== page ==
The so-called junk DNA was long thought to have no important role in heredity or disease because it does not code for proteins.
However, emerging research in recent years has revealed that many of these sections of the genome produce RNA molecules that, despite not being proteins, still have important functions in the body. RNA is a close chemical cousin to DNA.
Molecules now associated with these sections of the genome are called noncoding RNAs. Of these, about 90 per cent are called long noncoding RNAs.
In a recent issue of the journal Circulation, researchers from Washington University School of Medicine in St Louis, have reported results from the first comprehensive analysis of all RNA molecules expressed in the human heart.
The researchers studied nonfailing hearts and failing hearts before and after patients received pump support from left ventricular assist devices (LVAD).
The LVADs increased each heart's pumping capacity while patients waited for heart transplants.
"We took an unbiased approach to investigating which types of RNA might be linked to heart failure," said senior author Jeanne M Nerbonne, the Alumni Endowed Professor of Molecular Biology and Pharmacology.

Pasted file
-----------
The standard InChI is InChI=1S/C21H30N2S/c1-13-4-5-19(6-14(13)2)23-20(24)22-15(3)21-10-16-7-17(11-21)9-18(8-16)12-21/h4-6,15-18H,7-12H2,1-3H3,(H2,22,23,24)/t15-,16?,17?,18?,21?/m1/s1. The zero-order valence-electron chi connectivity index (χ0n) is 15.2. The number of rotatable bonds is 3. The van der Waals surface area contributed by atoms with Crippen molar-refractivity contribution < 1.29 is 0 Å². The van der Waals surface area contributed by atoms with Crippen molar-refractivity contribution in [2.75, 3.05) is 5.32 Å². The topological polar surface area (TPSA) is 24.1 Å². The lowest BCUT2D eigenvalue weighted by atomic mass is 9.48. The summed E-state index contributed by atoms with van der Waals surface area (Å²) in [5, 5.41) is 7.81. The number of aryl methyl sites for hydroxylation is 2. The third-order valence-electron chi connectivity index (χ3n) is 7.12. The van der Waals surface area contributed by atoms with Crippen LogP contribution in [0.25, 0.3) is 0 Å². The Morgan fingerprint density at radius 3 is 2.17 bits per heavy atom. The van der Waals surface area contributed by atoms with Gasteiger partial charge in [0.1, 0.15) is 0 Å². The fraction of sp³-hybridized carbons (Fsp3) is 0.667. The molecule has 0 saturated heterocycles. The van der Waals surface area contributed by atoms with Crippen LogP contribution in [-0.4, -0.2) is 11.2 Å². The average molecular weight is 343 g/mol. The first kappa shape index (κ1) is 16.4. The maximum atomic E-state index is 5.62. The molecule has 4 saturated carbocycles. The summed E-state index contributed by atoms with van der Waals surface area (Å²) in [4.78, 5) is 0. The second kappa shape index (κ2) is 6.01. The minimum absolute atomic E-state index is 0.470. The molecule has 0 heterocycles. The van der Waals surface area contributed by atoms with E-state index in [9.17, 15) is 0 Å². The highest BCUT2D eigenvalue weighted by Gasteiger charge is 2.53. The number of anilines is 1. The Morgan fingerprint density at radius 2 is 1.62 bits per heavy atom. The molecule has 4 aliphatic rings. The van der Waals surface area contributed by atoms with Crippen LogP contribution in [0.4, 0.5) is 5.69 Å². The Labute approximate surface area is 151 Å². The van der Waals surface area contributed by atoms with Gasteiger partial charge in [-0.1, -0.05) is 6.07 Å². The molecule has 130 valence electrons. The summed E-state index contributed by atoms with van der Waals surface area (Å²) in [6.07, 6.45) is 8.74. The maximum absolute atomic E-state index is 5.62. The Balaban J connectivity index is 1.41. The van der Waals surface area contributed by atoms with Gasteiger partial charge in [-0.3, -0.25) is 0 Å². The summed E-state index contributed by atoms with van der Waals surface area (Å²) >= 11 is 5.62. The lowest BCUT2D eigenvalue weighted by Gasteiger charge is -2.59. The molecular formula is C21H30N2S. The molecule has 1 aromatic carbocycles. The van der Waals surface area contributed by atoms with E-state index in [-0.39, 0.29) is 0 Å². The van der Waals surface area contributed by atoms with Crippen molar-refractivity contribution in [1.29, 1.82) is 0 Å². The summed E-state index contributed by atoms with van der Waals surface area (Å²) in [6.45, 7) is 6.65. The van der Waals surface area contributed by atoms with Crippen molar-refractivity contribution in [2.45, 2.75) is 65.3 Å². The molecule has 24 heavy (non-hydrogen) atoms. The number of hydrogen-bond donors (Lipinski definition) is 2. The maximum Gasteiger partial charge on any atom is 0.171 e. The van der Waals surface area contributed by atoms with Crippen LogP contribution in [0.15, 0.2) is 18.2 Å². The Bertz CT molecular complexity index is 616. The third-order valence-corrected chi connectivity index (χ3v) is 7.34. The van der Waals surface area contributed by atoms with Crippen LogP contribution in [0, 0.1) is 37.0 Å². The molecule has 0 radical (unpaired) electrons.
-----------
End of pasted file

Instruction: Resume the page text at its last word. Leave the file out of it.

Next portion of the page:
"We were surprised to find that long noncoding RNAs stood out. In fact, the field is evolving so rapidly that when we did a slightly earlier, similar investigation in mice, we didn't even think to include long noncoding RNAs in the analysis," Nerbonne said.
Heart failure refers to a gradual loss of heart function. The left ventricle, the heart's main pumping chamber, becomes less efficient. Blood flow diminishes, and the body no longer receives the oxygen needed to go about daily tasks.
Sometimes the condition develops after an obvious trigger such as a heart attack or infection, but other times the causes are less clear.
In the new study, the investigators found that unlike other RNA molecules, expression patterns of long noncoding RNAs could distinguish between two major types of heart failure and between failing hearts before and after they received LVAD support.
"We don't know whether these changes in long noncoding RNAs are a cause or an effect of heart failure. But it seems likely they play some role in coordinating the regulation of multiple genes involved in heart function," Nerbonne said.


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